ASSERTING the primacy of principles such as freedom of expression or secularism was shown to be too costly for the left. It was expensive in terms of potential votes. And it proved impossible for them in a multi-cultural society to reject the views of organized groups from within an ethnic minority community. In academia, the situation is as bad or worse.
Internationally petro-monarchies of the Gulf fund much of the research into the disputed concept of ‘Islamophobia’. British academics find little difficulty making a living in this field. For a period, many joined forces with sections of the state they supposedly despised. Bob Lambert became head of Scotland Yard’s Muslim Contact Unit. Yet he is better known now for the significant breaches of human rights he organised and committed as a secret policeman - including fathering a child by an activist – whilst heading up the Met’s Special Demonstration Squad. Lambert needed little subterfuge to be accepted in a post-police career as a ‘progressive’ lecturer. Academics Lambert worked with such as Professor David Miller knew Lambert had been a secret policeman for a quarter of a century, but cared little due to his influence in the Muslim community and willingness to join leftist academics in denouncing any actual or perceived critic of Islam.
The curious interaction of the left, the state, academia and Islamism is most pronounced in one of the Middle East’s most important conservative religious organizations. The Muslim Brotherhood has played a sophisticated political game in Britain this century. Following the intervention of Lambert’s Muslim Contact Unit, the Brotherhood ended up controlling Finsbury Park Mosque, after the state finally acted against Abu Hamza – currently serving life in a US gaol for terror offences - and the various Algerian and Al-Qaeda jihadists located there.
But the Brotherhood – or Ikhwaan as it is known in the Middle East - can also face left when it is in its interests to do so. The Labour MP for Islington North and Finsbury Park, Jeremy Corbyn, holds constituency surgeries at the mosque. The related Muslim Association of Britain (MAB) played a central role in the Stop the War Coalition, and its one-time president Anas al-Tikriti (whose father led the Iraqi Islamic Party) even stood for the Respect party in the 2004 European elections.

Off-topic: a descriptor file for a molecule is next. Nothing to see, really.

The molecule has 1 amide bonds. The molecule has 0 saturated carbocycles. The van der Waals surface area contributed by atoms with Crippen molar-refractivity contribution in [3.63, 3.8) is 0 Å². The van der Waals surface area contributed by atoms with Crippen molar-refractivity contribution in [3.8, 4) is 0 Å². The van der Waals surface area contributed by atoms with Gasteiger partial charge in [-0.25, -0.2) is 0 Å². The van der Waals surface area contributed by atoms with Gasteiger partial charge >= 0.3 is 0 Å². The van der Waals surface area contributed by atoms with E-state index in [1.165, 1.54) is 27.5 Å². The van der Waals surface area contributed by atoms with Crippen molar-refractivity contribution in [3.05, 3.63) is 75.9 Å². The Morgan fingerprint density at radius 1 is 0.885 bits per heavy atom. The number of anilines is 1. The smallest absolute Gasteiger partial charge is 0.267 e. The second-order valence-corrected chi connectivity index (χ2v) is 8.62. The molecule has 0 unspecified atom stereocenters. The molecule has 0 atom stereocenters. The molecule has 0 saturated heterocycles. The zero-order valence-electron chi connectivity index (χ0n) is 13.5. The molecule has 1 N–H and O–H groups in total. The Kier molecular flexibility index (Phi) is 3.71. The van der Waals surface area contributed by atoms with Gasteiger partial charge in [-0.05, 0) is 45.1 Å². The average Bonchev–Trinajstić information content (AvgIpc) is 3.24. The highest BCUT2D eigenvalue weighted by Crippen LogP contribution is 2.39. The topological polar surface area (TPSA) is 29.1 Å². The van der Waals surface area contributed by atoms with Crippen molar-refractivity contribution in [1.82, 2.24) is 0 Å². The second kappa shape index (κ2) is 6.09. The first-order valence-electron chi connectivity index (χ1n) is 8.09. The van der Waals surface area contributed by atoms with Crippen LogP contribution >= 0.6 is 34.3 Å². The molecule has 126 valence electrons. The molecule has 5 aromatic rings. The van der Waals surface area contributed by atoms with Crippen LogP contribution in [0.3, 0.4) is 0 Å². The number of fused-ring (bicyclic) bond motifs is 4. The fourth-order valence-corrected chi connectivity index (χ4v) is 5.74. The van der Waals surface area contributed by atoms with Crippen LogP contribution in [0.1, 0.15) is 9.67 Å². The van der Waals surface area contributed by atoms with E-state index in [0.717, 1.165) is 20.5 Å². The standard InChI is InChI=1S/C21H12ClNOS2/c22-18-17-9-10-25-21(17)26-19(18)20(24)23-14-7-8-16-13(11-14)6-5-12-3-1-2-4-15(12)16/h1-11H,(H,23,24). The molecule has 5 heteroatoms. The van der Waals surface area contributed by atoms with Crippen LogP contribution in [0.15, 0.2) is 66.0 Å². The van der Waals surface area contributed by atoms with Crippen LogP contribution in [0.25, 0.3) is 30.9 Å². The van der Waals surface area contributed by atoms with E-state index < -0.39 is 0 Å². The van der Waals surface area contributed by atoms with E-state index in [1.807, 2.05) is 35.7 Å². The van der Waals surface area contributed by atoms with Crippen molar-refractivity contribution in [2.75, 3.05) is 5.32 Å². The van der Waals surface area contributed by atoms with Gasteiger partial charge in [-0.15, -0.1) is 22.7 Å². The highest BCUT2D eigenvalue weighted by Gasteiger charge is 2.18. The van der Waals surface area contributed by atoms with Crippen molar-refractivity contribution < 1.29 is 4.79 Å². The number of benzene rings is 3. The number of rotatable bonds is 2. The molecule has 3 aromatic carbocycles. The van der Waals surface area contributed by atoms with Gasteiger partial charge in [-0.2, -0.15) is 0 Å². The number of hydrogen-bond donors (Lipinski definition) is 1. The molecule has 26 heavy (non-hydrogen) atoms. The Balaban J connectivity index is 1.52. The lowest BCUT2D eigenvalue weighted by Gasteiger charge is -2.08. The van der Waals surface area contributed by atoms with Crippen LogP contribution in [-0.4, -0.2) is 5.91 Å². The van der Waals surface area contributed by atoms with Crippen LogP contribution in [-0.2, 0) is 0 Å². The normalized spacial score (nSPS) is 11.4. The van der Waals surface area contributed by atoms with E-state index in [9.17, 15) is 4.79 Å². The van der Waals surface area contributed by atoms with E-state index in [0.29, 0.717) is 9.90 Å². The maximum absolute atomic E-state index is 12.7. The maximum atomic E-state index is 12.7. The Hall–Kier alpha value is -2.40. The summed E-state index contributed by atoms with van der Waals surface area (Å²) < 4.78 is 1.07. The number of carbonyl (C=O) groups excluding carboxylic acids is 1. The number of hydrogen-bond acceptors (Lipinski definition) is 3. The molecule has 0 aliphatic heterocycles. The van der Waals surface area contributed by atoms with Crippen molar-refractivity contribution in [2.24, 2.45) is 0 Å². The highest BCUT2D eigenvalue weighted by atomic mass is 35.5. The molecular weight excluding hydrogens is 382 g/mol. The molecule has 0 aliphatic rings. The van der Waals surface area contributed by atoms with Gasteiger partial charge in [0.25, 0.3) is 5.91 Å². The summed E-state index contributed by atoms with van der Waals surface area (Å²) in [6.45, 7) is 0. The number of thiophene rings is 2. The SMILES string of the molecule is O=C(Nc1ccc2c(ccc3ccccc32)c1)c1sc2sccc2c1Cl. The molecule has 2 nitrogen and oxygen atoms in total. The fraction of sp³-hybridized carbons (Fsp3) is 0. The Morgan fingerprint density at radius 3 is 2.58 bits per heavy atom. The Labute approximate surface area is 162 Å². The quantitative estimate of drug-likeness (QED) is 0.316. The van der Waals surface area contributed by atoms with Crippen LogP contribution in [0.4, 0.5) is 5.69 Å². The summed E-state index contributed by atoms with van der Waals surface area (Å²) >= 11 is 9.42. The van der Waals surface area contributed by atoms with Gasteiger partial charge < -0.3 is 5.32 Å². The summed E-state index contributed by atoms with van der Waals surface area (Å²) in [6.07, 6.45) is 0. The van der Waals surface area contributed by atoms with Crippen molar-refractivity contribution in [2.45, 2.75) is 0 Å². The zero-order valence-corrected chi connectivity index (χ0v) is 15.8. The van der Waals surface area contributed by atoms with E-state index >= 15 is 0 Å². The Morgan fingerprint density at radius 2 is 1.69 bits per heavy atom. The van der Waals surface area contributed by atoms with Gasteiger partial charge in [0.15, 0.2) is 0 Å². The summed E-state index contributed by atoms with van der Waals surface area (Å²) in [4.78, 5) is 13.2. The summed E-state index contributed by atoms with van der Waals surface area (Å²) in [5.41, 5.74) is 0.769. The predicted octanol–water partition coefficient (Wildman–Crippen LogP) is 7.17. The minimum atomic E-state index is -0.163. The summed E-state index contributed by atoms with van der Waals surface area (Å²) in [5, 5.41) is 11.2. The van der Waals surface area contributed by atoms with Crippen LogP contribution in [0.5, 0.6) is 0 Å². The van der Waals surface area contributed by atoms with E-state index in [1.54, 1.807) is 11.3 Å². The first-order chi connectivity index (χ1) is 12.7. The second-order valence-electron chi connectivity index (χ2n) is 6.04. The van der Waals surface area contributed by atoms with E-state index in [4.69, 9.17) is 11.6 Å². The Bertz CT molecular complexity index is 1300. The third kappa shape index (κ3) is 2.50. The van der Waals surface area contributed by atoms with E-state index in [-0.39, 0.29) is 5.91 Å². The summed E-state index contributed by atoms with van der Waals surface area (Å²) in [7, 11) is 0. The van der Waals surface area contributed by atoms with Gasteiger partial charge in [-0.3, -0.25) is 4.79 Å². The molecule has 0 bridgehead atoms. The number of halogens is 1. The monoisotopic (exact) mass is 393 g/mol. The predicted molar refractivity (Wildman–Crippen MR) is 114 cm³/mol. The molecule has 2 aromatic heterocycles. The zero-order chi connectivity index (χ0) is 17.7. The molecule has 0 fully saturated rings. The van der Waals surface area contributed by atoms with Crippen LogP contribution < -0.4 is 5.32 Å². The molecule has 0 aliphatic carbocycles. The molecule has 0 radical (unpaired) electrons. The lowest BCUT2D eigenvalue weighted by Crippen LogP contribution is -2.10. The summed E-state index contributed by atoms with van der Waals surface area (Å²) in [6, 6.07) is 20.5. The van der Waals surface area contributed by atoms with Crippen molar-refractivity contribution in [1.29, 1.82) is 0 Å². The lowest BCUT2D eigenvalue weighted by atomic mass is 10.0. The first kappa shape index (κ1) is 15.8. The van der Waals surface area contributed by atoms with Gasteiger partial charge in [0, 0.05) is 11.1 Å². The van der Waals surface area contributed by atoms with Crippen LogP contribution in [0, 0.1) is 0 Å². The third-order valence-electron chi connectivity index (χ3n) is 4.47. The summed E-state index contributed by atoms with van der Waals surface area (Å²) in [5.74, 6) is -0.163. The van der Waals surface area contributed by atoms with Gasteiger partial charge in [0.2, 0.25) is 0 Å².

Any compromise in these marriages comes from the left. The MAB dissuaded Stop the War from having music at its giant 2003 march against invading Iraq, threatening to boycott the event. As smooth as a cat’s whiskers, Anas al-Tikriti in 2014 was part of an Iraqi Islamic delegation meeting President Obama in the White House.
The Muslim Brotherhood dominate the relationship between the left and Islam. For example, a series of groups, usually with connections to the Ikhwaan’sCordoba Foundation – which al-Tikriti founded - have funded research by academics based around the left-leaning Public Interest Investigations, responsible for prominent websites Powerbase and Spinwatch. The anti-lobbying Spinwatch is unlikely to speak truth to power where the Muslim Brotherhood is concerned, having taken £15,000 from the Cordoba Foundation in 2010-14. Other big hitters in the Islamist scene, such as MEND (recently hosted in Parliament by Yasmin Qureshi MP, Shadow Minister for Justice) and Friends of Al-Aqsa, have provided it with similar sums. He who pays the piper…
Whilst it is too early to judge Corbynism, his political career has been spent around the new left, elements of the trades union bureaucracy and Islamists. Logically, young activists joining Labour are more likely to concentrate on critiquing the Tories than questioning the alliance they have joined. But the latter part of that alliance is already showing itself capable of tarnishing the party’s image. Few had high expectations of Shami Chakrabarti’s investigation into anti-Semitism in the Labour party. Whilst some of the incidents which forced the inquiry were genuinely shocking, today’s Labour party has limited appetite for critically evaluating attitudes on the left to anti-Semitism. It has even less for examining the anti-Semitism within British Islam which characterises some of its Muslim members. Ms Chakrabarti certainly did not want to go there, just as a generation ago, as related in Salman Rushdie's autobiography Joseph Anton (p. 6), Keith Vaz realised it was too much trouble to go out of his way for Rushdie, even when constituents solicited the author’s murder.
The left can have a relationship with Islamists, or it can have a relationship with the broad working class, in all its shapes, sizes, beliefs and colours. It cannot have a long-term relationship with both, because their values and aspirations clash. The working class does not want or understand segregation, or restrictions on freedom of speech to avoid ‘offence’. It will not accept or excuse jihadi violence. It is bewildered by a Labour party which now contains people who, on social media, venerate Hitler or the transportation of Jews. It has nothing in common with the Muslim Brotherhood, no matter how good it is at buying up sections of our intelligentsia.
To the existential crisis of the British left, we must add one more component: the threat to its very existence brought about by engagement with, and passive acceptance of, Islamism.